If, like me, you've never actually seen the movie Ghost (a realisation I only had as I sat down to watch this production), you're bound to know the pottery scene. Though if that's all you know, you know nothing about this story.
This adaptation, written by Bruce Joel Rubin, Dave Stewart and Glen Ballard, is based on the 1990 Jerry Zucker film (also written by Rubin). When a young man is murdered, his spirit stays behind to warn his lover of impending danger, with the help of a reluctant psychic.
It's actually quite a simple story - really only centred around four characters - but the show comes with a level of technical spectacle that elevates the narrative to a grander level. I'm not a big fan of projected backdrops replacing practical sets - there's less "wow" factor when you first walk into the theatre - though I do understand that sometimes budget demands it, and in this instance, the projection is absolutely necessary to provide the New York flavour.
Niche was invited to watch the dress rehearsal of this production, ahead of its opening on Tuesday, May 16. As is typical of this arrangement, some technical cues weren't fully set, so I'll be looking passed those issues (all a normal part of the process, which will have been addressed by the time the public see it) to focus on the performances, direction and choreography.
I'll begin with choreography. Like Ellie Newbrooks on last month's Anything Goes, this is Lydia Rushton's first time as choreographer, but you wouldn't know it. It's really positive to see this new generation of choreographers coming through, and enhancing what is clearly a rich seam of talent for Leicestershire's amateur operatic community. Rushton uses the ensemble to convey the manic nature of New York's streets, the jubilant, Gospel-esque celebration of Oda Mae's change of fortune, or to illuminate the bigger numbers with spectacle and synchronicity. I look forward to seeing more of Rushton's work in future.
Ghost is quite a complicated story to bring to the stage, required to portray a non-corporeal ghost while stripped of movie-magic, but Sarah Varnam's direction is clever, wielding theatrical magic to fill the void. A stand out moment for me was Sam's death (spoiler alert, but if you couldn't work it out, it was coming from the title...), as it happened so quickly that I couldn't work out how it had been done. Similarly, I enjoyed the use of movement from the ensemble to signify a ghost being dragged to hell - simple, traumatic, and effective. Lighting is also used well throughout this production - Ghost Sam, for example, is exclusively lit in blue, giving him an eerie hue as he moves between the living.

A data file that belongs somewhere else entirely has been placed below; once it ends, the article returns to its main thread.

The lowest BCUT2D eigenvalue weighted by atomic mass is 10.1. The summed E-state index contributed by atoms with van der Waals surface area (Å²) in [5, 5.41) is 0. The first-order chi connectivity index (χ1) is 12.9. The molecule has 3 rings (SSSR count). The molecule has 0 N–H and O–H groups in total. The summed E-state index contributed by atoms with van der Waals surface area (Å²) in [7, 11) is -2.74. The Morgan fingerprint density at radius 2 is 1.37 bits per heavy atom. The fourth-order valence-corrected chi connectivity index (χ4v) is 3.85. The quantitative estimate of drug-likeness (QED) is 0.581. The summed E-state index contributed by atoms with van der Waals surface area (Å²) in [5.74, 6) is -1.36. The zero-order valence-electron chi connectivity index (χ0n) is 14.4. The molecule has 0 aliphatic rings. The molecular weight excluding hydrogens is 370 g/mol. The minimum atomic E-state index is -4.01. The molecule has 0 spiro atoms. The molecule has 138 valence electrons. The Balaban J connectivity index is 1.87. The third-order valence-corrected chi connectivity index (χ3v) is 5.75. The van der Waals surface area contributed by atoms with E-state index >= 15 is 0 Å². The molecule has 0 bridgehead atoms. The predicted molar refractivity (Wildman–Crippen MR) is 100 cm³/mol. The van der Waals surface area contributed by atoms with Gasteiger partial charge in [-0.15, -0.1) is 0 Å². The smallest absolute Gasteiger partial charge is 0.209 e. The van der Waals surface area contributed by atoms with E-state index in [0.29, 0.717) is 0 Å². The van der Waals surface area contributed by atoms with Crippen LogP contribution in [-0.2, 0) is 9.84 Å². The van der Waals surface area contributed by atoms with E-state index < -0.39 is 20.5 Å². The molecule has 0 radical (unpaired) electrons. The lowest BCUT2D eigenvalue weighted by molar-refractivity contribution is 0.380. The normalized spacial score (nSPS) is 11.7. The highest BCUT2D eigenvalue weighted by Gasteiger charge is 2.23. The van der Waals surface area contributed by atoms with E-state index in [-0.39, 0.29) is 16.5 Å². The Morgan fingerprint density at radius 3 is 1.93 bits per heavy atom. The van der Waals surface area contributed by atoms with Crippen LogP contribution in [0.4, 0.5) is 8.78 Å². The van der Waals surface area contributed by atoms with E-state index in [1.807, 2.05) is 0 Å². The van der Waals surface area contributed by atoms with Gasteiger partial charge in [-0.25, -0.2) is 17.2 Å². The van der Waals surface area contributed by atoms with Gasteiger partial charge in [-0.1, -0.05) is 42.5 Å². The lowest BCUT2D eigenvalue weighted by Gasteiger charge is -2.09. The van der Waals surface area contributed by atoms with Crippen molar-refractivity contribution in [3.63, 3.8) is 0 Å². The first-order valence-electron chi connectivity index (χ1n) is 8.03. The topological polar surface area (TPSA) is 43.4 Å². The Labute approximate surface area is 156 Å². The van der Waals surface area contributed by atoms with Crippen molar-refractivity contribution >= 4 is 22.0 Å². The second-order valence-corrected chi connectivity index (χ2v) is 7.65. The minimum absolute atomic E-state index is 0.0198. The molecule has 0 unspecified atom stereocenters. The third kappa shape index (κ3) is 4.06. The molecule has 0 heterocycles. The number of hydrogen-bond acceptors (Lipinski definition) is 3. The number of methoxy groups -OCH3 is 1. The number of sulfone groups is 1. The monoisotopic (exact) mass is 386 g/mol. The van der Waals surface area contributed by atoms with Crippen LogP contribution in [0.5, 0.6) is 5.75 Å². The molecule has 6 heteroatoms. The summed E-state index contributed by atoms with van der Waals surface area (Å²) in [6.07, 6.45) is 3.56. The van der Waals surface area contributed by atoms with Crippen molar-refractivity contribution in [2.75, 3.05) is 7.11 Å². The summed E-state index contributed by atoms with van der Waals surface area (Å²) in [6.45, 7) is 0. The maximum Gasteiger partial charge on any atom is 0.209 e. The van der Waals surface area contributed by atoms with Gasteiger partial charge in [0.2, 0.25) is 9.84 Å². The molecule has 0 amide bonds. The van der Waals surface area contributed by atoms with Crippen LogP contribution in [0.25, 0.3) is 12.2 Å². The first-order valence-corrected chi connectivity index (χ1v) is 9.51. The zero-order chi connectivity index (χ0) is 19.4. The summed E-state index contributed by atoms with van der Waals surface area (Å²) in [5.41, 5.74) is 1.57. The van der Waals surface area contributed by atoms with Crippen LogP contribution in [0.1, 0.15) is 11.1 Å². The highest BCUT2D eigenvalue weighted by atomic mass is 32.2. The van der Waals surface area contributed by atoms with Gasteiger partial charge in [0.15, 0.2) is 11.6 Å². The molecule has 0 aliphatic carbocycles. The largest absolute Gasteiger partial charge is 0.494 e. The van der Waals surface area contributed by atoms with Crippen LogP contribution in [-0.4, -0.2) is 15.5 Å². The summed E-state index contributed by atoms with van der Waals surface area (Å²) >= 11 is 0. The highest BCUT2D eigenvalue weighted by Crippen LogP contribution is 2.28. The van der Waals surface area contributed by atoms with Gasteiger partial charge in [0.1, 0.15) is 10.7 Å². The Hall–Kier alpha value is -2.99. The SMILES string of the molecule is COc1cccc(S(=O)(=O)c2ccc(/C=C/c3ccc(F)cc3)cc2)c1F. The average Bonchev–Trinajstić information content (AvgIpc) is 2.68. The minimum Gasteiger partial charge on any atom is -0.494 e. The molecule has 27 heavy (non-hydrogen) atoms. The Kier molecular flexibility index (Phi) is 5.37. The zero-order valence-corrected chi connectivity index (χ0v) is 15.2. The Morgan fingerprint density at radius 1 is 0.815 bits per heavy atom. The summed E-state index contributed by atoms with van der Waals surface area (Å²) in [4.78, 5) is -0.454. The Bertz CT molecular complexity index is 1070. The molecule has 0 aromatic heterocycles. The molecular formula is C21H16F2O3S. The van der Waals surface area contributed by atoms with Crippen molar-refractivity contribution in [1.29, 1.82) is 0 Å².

Most importantly, Varnam keeps this as a very intimate story, and the emotional beats really do hit home. I found myself on the edge of tears during the finale - quite an impact considering I was the only audience member. The drama of the story is never lost, with key reveals carrying plenty of weight, and the music (under Kate Bale's direction) drawing you in by the heartstrings.
The soul of this story is the relationship between the two leads, Sam (Kieran Whelan-Newby) and Molly (Sammy Williams). Whelan-Newby and Williams have great chemistry together, and are easily capable of anchoring this production.
Williams delivers breath-taking and heart-breaking vocals (her performance in the finale is what had me close to tears), and depicts Molly's grief with truth and authenticity. I discovered during the interval that the fallback speakers were yet to be wired in (again, they will be by opening night), meaning the cast couldn't fully hear themselves - to have delivered this performance without them is incredible, so audiences are in for a treat this week.
Whelan-Newby is tasked with an extraordinary acting challenge: for 60% of this production, he's isolated from the rest of the cast, as Ghost Sam is unable to interact with the living. The Subway Ghost (Lucy Foreman) shows us what effect this isolation would have long-term, as it turns out even ghosts have mental health struggles. Whelan-Newby depicts this with a deft touch, showing Sam's desperation to keep Molly safe and his frustration at having to rely on others to do so. His confident singing voice and natural likeability means you want the best for the character... even after his death.
Katie Wilson brings endless charisma to the role of Oda Mae Brown - a psychic and medium, and the only living person who can hear Sam's voice. She takes on the other half of Whelan-Newby's acting challenge, as Wilson has to interact with his voice only, regularly pretending that she can't see the actor standing right beside her. She ably makes this believable, and her musical performances in "Are You A Believer?" and "I'm Outta Here" add some much-needed fun to this emotionally-heavy production.
The other key role is Paul Knight as Sam's friend and colleague, Carl Bruner. This proves to be a deliciously meaty role to play, with Knight portraying pretty much every emotion across the course of two hours. Knight plays the role superbly, and will certainly draw a response from audiences for his character's actions and motivations after Sam's death. Another confident singer, his chemistry with and vocals-complimentary-to the two leads are excellent.
The ensemble and featured characters add to the richness of this production and create much of the spectacle, with special mentions to the villainous Willie Lopez (Jay Kenney), the frantic Subway Ghost (Lucy Foreman), and the two nuns (Liz Hunt and Antonietta Derry), who get the show's biggest laugh with just two words.
One of the most emotional productions to grace The Little's stage this season, WAOS has created a beautiful show that's full of heart, while exploring grief, loss, and enduring love.